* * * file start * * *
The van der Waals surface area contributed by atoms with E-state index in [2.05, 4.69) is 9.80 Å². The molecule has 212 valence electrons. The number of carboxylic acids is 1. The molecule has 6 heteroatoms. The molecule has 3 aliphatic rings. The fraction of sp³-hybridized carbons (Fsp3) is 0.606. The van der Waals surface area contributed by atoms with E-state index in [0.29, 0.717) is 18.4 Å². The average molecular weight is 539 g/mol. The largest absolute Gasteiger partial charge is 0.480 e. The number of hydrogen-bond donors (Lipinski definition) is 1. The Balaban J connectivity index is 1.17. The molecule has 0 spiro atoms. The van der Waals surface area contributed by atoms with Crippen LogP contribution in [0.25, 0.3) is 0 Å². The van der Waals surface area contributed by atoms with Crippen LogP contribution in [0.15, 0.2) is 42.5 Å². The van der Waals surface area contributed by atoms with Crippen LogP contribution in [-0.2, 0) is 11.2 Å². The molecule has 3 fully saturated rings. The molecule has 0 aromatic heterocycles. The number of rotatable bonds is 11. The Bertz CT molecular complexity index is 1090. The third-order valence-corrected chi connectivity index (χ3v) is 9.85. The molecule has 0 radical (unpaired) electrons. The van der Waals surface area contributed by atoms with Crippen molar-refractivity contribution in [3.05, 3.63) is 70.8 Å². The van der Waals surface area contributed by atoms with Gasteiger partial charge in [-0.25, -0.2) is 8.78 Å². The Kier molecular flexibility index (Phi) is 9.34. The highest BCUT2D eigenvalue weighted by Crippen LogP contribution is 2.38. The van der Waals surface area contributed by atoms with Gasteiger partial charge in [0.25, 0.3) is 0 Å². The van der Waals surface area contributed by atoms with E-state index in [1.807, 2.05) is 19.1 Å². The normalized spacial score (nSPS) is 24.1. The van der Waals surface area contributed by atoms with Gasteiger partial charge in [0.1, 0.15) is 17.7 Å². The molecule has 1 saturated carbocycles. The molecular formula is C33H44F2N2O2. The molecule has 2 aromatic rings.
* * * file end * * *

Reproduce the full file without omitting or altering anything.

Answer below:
The van der Waals surface area contributed by atoms with E-state index in [2.05, 4.69) is 9.80 Å². The molecule has 212 valence electrons. The number of carboxylic acids is 1. The molecule has 6 heteroatoms. The molecule has 3 aliphatic rings. The fraction of sp³-hybridized carbons (Fsp3) is 0.606. The van der Waals surface area contributed by atoms with E-state index in [0.29, 0.717) is 18.4 Å². The average molecular weight is 539 g/mol. The largest absolute Gasteiger partial charge is 0.480 e. The number of hydrogen-bond donors (Lipinski definition) is 1. The Balaban J connectivity index is 1.17. The molecule has 0 spiro atoms. The van der Waals surface area contributed by atoms with Crippen LogP contribution in [0.25, 0.3) is 0 Å². The van der Waals surface area contributed by atoms with Crippen LogP contribution in [0.15, 0.2) is 42.5 Å². The van der Waals surface area contributed by atoms with Crippen LogP contribution in [-0.2, 0) is 11.2 Å². The molecule has 3 fully saturated rings. The molecule has 0 aromatic heterocycles. The number of rotatable bonds is 11. The Bertz CT molecular complexity index is 1090. The third-order valence-corrected chi connectivity index (χ3v) is 9.85. The molecule has 0 radical (unpaired) electrons. The van der Waals surface area contributed by atoms with Crippen molar-refractivity contribution in [3.05, 3.63) is 70.8 Å². The van der Waals surface area contributed by atoms with Gasteiger partial charge in [-0.25, -0.2) is 8.78 Å². The Kier molecular flexibility index (Phi) is 9.34. The highest BCUT2D eigenvalue weighted by Crippen LogP contribution is 2.38. The van der Waals surface area contributed by atoms with Gasteiger partial charge in [0.25, 0.3) is 0 Å². The van der Waals surface area contributed by atoms with E-state index in [1.807, 2.05) is 19.1 Å². The normalized spacial score (nSPS) is 24.1. The van der Waals surface area contributed by atoms with Gasteiger partial charge in [0.1, 0.15) is 17.7 Å². The molecule has 1 saturated carbocycles. The molecular formula is C33H44F2N2O2. The molecule has 2 aromatic rings.